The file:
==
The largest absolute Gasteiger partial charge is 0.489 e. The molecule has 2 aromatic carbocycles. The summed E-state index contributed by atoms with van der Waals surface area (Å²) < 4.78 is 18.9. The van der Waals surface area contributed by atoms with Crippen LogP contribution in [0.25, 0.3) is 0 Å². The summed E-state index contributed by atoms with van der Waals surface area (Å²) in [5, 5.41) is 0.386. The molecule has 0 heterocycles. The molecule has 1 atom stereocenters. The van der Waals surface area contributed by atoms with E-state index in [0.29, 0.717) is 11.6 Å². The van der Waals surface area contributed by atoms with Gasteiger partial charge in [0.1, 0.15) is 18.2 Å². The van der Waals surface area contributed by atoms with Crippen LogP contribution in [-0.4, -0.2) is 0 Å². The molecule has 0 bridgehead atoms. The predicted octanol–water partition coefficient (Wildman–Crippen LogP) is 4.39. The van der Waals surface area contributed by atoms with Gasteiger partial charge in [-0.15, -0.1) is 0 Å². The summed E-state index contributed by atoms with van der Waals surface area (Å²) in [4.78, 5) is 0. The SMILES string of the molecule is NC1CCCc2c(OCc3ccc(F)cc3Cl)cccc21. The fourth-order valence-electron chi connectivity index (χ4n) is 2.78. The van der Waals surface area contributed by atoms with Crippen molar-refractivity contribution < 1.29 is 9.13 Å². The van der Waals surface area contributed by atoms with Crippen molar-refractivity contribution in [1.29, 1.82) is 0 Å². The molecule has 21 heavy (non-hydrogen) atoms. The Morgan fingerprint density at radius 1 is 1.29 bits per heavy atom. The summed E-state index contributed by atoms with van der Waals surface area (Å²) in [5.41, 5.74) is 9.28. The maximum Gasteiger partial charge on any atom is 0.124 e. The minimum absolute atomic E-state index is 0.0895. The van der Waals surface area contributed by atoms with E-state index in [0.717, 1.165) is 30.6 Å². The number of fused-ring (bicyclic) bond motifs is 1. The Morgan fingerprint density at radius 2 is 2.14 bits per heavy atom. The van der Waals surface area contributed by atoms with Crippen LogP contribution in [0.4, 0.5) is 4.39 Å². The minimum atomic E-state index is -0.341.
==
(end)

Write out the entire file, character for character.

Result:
The largest absolute Gasteiger partial charge is 0.489 e. The molecule has 2 aromatic carbocycles. The summed E-state index contributed by atoms with van der Waals surface area (Å²) < 4.78 is 18.9. The van der Waals surface area contributed by atoms with Crippen LogP contribution in [0.25, 0.3) is 0 Å². The summed E-state index contributed by atoms with van der Waals surface area (Å²) in [5, 5.41) is 0.386. The molecule has 0 heterocycles. The molecule has 1 atom stereocenters. The van der Waals surface area contributed by atoms with E-state index in [0.29, 0.717) is 11.6 Å². The van der Waals surface area contributed by atoms with Gasteiger partial charge in [0.1, 0.15) is 18.2 Å². The van der Waals surface area contributed by atoms with Crippen LogP contribution in [-0.4, -0.2) is 0 Å². The molecule has 0 bridgehead atoms. The predicted octanol–water partition coefficient (Wildman–Crippen LogP) is 4.39. The van der Waals surface area contributed by atoms with Gasteiger partial charge in [-0.15, -0.1) is 0 Å². The summed E-state index contributed by atoms with van der Waals surface area (Å²) in [4.78, 5) is 0. The SMILES string of the molecule is NC1CCCc2c(OCc3ccc(F)cc3Cl)cccc21. The fourth-order valence-electron chi connectivity index (χ4n) is 2.78. The van der Waals surface area contributed by atoms with Crippen molar-refractivity contribution < 1.29 is 9.13 Å². The van der Waals surface area contributed by atoms with Crippen molar-refractivity contribution in [1.29, 1.82) is 0 Å². The molecule has 21 heavy (non-hydrogen) atoms. The Morgan fingerprint density at radius 1 is 1.29 bits per heavy atom. The summed E-state index contributed by atoms with van der Waals surface area (Å²) in [5.41, 5.74) is 9.28. The maximum Gasteiger partial charge on any atom is 0.124 e. The minimum absolute atomic E-state index is 0.0895. The van der Waals surface area contributed by atoms with E-state index in [0.717, 1.165) is 30.6 Å². The number of fused-ring (bicyclic) bond motifs is 1. The Morgan fingerprint density at radius 2 is 2.14 bits per heavy atom. The van der Waals surface area contributed by atoms with Crippen LogP contribution in [0.4, 0.5) is 4.39 Å². The minimum atomic E-state index is -0.341.